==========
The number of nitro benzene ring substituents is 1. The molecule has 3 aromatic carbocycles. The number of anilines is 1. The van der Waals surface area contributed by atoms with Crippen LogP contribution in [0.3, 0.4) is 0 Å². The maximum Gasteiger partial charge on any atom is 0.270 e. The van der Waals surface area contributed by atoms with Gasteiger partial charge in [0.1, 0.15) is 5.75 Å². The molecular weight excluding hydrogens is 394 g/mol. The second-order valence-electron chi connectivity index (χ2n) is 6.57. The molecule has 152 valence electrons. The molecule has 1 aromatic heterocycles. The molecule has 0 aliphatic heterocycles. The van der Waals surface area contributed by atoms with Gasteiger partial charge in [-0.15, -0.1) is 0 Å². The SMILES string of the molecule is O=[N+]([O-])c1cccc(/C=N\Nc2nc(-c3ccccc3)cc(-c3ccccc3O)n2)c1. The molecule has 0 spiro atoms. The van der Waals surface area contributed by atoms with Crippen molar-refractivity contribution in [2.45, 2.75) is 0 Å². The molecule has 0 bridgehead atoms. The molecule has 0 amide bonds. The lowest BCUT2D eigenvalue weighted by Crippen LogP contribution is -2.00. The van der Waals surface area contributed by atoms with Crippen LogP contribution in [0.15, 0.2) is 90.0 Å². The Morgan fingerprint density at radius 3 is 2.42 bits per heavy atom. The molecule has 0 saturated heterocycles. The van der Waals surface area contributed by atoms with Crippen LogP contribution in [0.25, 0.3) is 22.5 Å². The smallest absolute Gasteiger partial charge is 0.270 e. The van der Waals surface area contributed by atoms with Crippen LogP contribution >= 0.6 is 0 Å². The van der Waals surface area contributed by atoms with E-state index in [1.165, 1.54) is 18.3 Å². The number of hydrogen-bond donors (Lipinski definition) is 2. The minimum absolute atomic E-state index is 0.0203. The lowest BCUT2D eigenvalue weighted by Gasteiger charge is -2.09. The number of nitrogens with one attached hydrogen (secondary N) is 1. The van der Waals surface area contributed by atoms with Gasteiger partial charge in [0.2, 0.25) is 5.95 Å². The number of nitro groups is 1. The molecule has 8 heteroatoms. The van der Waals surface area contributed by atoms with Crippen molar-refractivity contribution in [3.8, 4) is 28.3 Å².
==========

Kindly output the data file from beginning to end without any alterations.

The number of nitro benzene ring substituents is 1. The molecule has 3 aromatic carbocycles. The number of anilines is 1. The van der Waals surface area contributed by atoms with Crippen LogP contribution in [0.3, 0.4) is 0 Å². The maximum Gasteiger partial charge on any atom is 0.270 e. The van der Waals surface area contributed by atoms with Gasteiger partial charge in [0.1, 0.15) is 5.75 Å². The molecular weight excluding hydrogens is 394 g/mol. The second-order valence-electron chi connectivity index (χ2n) is 6.57. The molecule has 152 valence electrons. The molecule has 1 aromatic heterocycles. The molecule has 0 aliphatic heterocycles. The van der Waals surface area contributed by atoms with Gasteiger partial charge in [-0.15, -0.1) is 0 Å². The SMILES string of the molecule is O=[N+]([O-])c1cccc(/C=N\Nc2nc(-c3ccccc3)cc(-c3ccccc3O)n2)c1. The molecule has 0 spiro atoms. The van der Waals surface area contributed by atoms with Crippen molar-refractivity contribution in [2.45, 2.75) is 0 Å². The molecule has 0 bridgehead atoms. The molecule has 0 amide bonds. The lowest BCUT2D eigenvalue weighted by Crippen LogP contribution is -2.00. The van der Waals surface area contributed by atoms with Crippen LogP contribution in [0.15, 0.2) is 90.0 Å². The Morgan fingerprint density at radius 3 is 2.42 bits per heavy atom. The molecule has 0 saturated heterocycles. The van der Waals surface area contributed by atoms with Crippen LogP contribution in [0.25, 0.3) is 22.5 Å². The smallest absolute Gasteiger partial charge is 0.270 e. The van der Waals surface area contributed by atoms with Crippen LogP contribution >= 0.6 is 0 Å². The van der Waals surface area contributed by atoms with E-state index in [1.165, 1.54) is 18.3 Å². The number of hydrogen-bond donors (Lipinski definition) is 2. The minimum absolute atomic E-state index is 0.0203. The lowest BCUT2D eigenvalue weighted by Gasteiger charge is -2.09. The number of nitrogens with one attached hydrogen (secondary N) is 1. The van der Waals surface area contributed by atoms with Gasteiger partial charge in [0.2, 0.25) is 5.95 Å². The number of nitro groups is 1. The molecule has 8 heteroatoms. The van der Waals surface area contributed by atoms with Crippen molar-refractivity contribution in [3.8, 4) is 28.3 Å².